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Business Status: Dissolution vs. Revocation

There are many things to keep track of as a business owner. One of those is your business's current status with the State of Nevada. Keeping an eye on your standing with the state is simple but it's not uncommon for businesses to find themselves in default or revoked status. There are also business owners that find that their business has run its course and decide to dissolve the entity with the state. There is clearly a difference between dissolution and revocation. What are the differences and is it okay to let a business be revoked?

Before we jump into dissolution and revocation, let's discuss the current status of your business entity. You can check your entity's status at the Secretary of State's Business Entity Search.

Active: Your business is in good standing with the state. This is necessary for applying for loans, bank accounts, or doing business with vendors. All fees are paid and current.

Default: Commonly attributed to not paying state fees or submitting your annual list by the due date. Your company loses its corporate protection at this state.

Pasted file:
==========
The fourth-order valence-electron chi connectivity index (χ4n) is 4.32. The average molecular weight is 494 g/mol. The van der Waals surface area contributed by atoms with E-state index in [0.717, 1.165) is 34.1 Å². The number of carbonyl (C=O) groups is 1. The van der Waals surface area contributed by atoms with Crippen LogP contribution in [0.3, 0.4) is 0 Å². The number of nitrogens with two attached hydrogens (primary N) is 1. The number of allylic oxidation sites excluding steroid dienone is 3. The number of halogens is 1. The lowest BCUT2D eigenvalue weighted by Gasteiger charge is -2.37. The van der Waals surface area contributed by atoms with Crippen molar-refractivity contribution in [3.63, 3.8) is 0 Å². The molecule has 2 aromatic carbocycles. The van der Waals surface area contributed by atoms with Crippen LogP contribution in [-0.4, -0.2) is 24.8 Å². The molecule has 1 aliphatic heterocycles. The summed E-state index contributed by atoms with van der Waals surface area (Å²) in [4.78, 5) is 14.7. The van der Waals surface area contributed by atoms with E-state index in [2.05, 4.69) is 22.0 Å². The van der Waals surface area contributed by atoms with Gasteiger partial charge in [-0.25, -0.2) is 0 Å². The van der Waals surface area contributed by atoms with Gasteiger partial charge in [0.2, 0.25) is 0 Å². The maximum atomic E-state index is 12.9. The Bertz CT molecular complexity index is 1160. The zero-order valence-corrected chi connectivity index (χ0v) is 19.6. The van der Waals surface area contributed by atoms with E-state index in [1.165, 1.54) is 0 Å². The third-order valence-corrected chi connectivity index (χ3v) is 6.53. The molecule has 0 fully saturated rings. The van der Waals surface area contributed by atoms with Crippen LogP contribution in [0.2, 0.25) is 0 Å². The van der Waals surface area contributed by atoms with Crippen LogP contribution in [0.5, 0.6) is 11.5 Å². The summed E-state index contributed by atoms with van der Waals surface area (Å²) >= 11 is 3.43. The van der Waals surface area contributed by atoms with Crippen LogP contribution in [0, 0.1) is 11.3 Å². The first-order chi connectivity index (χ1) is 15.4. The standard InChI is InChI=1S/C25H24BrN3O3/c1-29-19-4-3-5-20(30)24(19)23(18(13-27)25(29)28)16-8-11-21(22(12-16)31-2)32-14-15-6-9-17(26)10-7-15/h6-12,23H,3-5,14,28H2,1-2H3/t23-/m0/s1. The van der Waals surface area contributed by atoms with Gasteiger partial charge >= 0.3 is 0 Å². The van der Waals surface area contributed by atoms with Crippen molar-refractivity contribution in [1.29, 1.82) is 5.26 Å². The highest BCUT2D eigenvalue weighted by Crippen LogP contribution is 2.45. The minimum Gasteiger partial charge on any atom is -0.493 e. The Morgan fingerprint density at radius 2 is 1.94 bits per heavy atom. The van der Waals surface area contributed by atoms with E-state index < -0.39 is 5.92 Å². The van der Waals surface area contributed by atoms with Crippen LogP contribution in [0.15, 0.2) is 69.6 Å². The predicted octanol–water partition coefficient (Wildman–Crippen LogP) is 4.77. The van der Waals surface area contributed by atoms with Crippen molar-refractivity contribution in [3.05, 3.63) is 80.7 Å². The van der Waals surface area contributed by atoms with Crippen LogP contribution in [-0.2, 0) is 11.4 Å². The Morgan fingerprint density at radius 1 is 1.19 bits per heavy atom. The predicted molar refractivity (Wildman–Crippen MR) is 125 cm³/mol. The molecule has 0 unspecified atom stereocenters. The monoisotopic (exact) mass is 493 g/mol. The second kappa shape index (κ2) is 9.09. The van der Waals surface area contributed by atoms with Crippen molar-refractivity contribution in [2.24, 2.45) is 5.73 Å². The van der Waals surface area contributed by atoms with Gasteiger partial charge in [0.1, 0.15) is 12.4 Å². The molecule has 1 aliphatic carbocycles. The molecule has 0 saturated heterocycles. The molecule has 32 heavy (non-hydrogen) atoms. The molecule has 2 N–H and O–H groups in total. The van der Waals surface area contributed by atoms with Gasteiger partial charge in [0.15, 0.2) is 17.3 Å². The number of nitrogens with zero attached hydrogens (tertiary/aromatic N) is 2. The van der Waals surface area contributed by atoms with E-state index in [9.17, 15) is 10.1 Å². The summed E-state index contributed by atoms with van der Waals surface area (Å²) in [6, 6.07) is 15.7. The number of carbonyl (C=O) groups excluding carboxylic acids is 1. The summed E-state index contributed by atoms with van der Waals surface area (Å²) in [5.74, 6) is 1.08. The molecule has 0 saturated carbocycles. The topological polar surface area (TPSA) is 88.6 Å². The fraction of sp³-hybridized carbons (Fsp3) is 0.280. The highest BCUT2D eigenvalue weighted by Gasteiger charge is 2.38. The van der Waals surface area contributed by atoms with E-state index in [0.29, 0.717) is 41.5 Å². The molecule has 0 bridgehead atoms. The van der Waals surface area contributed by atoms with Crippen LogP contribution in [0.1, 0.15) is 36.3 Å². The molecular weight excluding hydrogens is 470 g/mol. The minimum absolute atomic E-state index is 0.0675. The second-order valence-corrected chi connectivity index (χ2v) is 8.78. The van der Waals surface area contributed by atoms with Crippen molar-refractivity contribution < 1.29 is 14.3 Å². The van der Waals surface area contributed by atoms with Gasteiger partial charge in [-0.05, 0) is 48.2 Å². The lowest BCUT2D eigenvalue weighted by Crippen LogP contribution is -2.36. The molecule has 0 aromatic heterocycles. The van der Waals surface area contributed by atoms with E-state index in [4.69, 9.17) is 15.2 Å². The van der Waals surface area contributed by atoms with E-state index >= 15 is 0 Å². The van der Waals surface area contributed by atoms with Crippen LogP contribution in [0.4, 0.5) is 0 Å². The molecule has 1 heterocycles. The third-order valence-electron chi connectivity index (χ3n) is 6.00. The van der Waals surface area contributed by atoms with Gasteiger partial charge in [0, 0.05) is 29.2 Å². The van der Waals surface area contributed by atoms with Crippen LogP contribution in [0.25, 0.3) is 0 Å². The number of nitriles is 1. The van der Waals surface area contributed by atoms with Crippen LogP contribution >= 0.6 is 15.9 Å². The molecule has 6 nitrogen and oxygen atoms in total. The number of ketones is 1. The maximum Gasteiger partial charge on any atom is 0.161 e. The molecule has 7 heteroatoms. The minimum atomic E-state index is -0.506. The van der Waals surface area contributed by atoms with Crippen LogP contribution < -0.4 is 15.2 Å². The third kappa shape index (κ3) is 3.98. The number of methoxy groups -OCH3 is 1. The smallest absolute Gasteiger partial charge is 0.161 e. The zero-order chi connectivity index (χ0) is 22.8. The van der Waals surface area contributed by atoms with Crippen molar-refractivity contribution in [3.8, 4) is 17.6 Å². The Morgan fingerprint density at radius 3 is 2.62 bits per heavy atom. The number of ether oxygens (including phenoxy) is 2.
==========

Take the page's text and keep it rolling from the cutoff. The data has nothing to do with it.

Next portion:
Revoked: Fees have not been paid for over a year. "If the charter of a corporation is revoked and the right to transact business is forfeited...all the property and assets of the defaulting domestic corporation must be held in trust by the directors of the corporation as for insolvent corporations, and the same proceedings may be had with respect thereto as are applicable to insolvent corporations. Any person interested may institute proceedings at any time after a forfeiture has been declared, but, if the Secretary of State reinstates the charter, the proceedings must at once be dismissed and all property restored to the officers of the corporation."[1]

Dissolved: Someone with the proper authority filed paperwork with the Secretary of State to dissolve your company. You company will no longer do business in the state of Nevada.

A common denominator between a dissolved entity and a revoked entity is not being able to do business in Nevada but lawsuits can still be filed against them, regardless of their status. As far as moving assets goes, dissolving an entity would be better than letting it slip into revocation. The dissolved entity has the benefit of moving property and assets which cannot be said for a revoked entity. If your business does get revoked or even falls into default, then there are a couple of things you'll want to consider before trying to reinstate it. If your business is in default or gets revoked, it may face some stiff penalties and fines. Sometimes, these penalties can accumulate to a point where it may be easier to just cut your losses and start a new entity. Is it okay to leave your business revoked? Well, the answer to that is complicated because you certainly can abandon it. The deciding factor should be discussed with a Nevada business attorney. You should always make sure that you are operating with a sound legal foundation.


[1] NV Rev Stat ยง 78.175 (2013)

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